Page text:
Africa is the world’s second largest and second most-populous continent, being behind Asia in both categories. At about 30.3 million square kilometers. With 1.2 billion people, as of 2016, it accounts for about 16% of the world’s human population. Some aspects of traditional African cultures have become less practiced in recent years as a result of neglect and suppression by colonial and post-colonial regimes. For this reason, breakfast in African countries may resemble those of the countries that colonized the continent. Come with us on this trip of flavors.
Morocco, a North African country bordering the Atlantic Ocean and Mediterranean Sea, is distinguished by its Berber, Arabian and European cultural influences. Moroccan breakfast has several types of different breads with chutney, jelly, cheese or butter. Known for a type of semolina pancake called Baghir.
Traditional Egyptian cuisine comes out right at the first meal of the day. What can not be missed is the Ful medames, or simply fūl, is a stew of cooked fava beans served with vegetable oil, cumin, and optionally with chopped parsley, garlic, onion, lemon juice, chili pepper and other vegetables, herb and spice ingredients.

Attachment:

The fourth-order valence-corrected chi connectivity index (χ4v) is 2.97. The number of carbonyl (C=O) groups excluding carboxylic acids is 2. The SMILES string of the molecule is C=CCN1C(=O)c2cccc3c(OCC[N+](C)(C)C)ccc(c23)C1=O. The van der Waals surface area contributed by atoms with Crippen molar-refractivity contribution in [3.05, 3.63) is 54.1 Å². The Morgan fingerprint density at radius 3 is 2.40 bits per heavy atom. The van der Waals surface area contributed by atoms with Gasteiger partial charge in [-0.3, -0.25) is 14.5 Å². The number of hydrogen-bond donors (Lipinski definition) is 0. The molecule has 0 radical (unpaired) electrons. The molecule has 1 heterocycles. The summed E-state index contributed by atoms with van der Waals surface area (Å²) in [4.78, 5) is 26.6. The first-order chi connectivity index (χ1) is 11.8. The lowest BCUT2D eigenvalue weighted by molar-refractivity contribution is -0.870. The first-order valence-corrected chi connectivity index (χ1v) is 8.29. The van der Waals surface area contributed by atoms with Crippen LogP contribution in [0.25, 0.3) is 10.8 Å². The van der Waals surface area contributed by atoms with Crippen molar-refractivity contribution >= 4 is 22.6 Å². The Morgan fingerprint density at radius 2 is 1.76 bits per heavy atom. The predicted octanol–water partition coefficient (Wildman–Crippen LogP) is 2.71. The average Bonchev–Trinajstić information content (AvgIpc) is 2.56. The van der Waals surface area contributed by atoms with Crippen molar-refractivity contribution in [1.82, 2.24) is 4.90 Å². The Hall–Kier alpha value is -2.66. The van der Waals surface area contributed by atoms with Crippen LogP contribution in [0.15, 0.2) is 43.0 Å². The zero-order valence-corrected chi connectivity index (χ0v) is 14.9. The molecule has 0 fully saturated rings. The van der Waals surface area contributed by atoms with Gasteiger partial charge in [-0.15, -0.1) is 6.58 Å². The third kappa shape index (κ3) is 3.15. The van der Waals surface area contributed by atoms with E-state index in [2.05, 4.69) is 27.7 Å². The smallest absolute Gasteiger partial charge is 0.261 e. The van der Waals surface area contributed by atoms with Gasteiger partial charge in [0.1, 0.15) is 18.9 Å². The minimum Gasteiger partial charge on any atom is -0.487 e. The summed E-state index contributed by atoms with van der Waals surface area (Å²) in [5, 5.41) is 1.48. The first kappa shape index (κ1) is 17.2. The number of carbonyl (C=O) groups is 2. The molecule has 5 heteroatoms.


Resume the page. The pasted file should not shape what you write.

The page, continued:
Ghanaian cuisine and gastronomy is diverse, and includes an assortment of soups and stews with varied seafoods and most Ghanaian soups are prepared with vegetables, meat, poultry or fishThe most popular breakfast item in this African country is the waakye. Basically it is rice and beans cooked together without additional spices and herbs. This type of food is very easy to find at fairs around the cities.
A pretty common dish over there is katogo – a blend of green bananas with beef stew or vegetable gravy. The upper classes introduced matooke to replace cassava and later versions of katogo brought in offal and other new willows.
South Africans eat three meals per day. For breakfast, most eat some kind of hot cooked cereal, such as putupap (cornmeal porridge, similar to grits), served with milk and sugar. Putupap and mealie bread (corn bread) are frequently also served as part of a main meal and lunch or dinner, too.
The country was colonized by France and therefore has influences of this European country in the first meal of the day. The most traditional recipe is a kind of porridge, the foutou. It is cassava and banana puree served with peanut sauce.
Funje is a traditional Angolan recipe for a classic porridge made by stirring fufu (known as cassava flour) into water. It is a staple accompaniment in Angola to many dishes, including the calulu stew dishes and various others. It is a smooth and creamy mashed potato like substance that is perfect for evening out the intense flavor and wonderful spicy kicks of many Angolan dishes.
To end our trip around the world, next week we will go to the Australian continent.
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